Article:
Tom Ellis TOM ELLIS

Greece, Turkey and the unpredictable President Trump

COMMENT

TAGS: Diplomacy, US, Turkey

There is widespread satisfaction – even enthusiasm – over the support for Greece being expressed by American officials both privately and publicly, as well as over the exceptionally fruitful tripartite partnership between Greece, Cyprus and Israel.

Expectations are justifiably high from this deepening of Greek-American ties, and especially so with regard to defense. And the fact that this strengthening of ties is taking place under a leftist-led administration in Greece, in combination with the commitment of most of the opposition (New Democracy, Movement for Change and To Potami) to Euro-Atlantic institutions, ensures that this is a policy that will continue into the future.

In a similar vein – and despite SYRIZA’s once-critical stance toward Israel – Prime Minister Alexis Tsipras continues to build on the close connection with Jerusalem forged by his predecessors George Papandreou and Antonis Samaras. This policy is also useful and has obvious benefits for Greece and Cyprus in terms of the political, military and energy puzzle of the Eastern Mediterranean.

These two developments may explain, in part at least, the terser tone toward Turkey adopted recently by leading officials on the Greek side, including the usually moderate, low-key chief of the armed forces, Admiral Evangelos Apostolakis.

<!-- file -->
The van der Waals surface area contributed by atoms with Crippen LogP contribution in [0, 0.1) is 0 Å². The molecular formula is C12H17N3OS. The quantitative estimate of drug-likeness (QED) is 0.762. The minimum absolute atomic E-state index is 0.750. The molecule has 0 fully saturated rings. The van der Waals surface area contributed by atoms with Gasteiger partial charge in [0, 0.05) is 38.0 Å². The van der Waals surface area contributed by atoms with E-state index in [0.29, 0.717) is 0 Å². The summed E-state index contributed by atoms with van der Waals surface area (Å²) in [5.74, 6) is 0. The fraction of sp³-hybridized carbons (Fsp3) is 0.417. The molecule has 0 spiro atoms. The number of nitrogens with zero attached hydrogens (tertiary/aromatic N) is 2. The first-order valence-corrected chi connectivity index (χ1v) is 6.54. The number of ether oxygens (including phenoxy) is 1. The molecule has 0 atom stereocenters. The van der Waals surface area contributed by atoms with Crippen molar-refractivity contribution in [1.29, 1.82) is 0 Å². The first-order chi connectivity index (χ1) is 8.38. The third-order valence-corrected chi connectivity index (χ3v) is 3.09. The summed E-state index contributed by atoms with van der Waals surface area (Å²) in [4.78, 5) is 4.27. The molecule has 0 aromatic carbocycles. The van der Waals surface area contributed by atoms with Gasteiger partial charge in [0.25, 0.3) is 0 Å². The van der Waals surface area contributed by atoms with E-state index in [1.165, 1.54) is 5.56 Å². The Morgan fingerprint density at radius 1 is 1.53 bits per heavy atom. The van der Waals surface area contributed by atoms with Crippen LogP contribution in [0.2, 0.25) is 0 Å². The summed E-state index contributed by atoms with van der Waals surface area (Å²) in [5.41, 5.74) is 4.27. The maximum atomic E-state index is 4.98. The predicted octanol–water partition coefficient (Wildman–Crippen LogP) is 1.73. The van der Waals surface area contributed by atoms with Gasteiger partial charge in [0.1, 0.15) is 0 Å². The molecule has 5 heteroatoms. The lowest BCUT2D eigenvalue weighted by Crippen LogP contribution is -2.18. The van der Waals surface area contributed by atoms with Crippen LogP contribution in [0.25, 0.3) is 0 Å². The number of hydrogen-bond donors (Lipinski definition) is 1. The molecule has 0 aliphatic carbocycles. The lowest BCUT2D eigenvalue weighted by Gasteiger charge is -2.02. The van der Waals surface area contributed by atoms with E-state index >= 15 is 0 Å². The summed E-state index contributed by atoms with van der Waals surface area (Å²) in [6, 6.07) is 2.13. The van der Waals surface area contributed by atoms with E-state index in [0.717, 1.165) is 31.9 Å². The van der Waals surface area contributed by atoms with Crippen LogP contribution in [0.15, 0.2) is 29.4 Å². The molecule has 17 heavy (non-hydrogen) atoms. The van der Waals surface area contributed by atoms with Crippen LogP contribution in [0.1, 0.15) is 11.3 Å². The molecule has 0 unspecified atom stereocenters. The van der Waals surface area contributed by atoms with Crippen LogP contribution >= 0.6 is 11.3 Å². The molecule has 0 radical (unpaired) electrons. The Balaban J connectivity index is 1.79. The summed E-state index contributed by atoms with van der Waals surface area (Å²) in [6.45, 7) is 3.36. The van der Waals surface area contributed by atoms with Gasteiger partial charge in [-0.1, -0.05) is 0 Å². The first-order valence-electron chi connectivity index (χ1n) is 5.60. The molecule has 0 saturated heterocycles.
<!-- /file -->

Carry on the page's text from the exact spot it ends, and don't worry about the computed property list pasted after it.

Restraint, however, would be advisable. The reason is that Greece relies on Washington’s support in its tug-of-war with Turkey and while this is the first time that we are seeing some consistency among rival Greek parties and politicians on some basic parameters of foreign policy, it is the administration of US President Donald Trump that is becoming increasingly inconsistent.

The recent resignation of Secretary of Defense James Mattis confirms that the “adults” in the Trump administration are dropping out one after another as they can no longer keep up with their president’s erratic behavior. His abrupt decision to pull out of Syria, essentially elevating Turkey’s role in the region, is causing widespread concern and increased skepticism.

The formation of a comprehensive and far-reaching foreign policy that can transcend party lines and politicians in Greece is a welcome development that offers positive prospects. However, it would be a mistake, given Trump’s unpredictable behavior, to believe that these rational and mature moves by Athens will ensure actual American support in the event of a further escalation of tensions with Turkey.

Online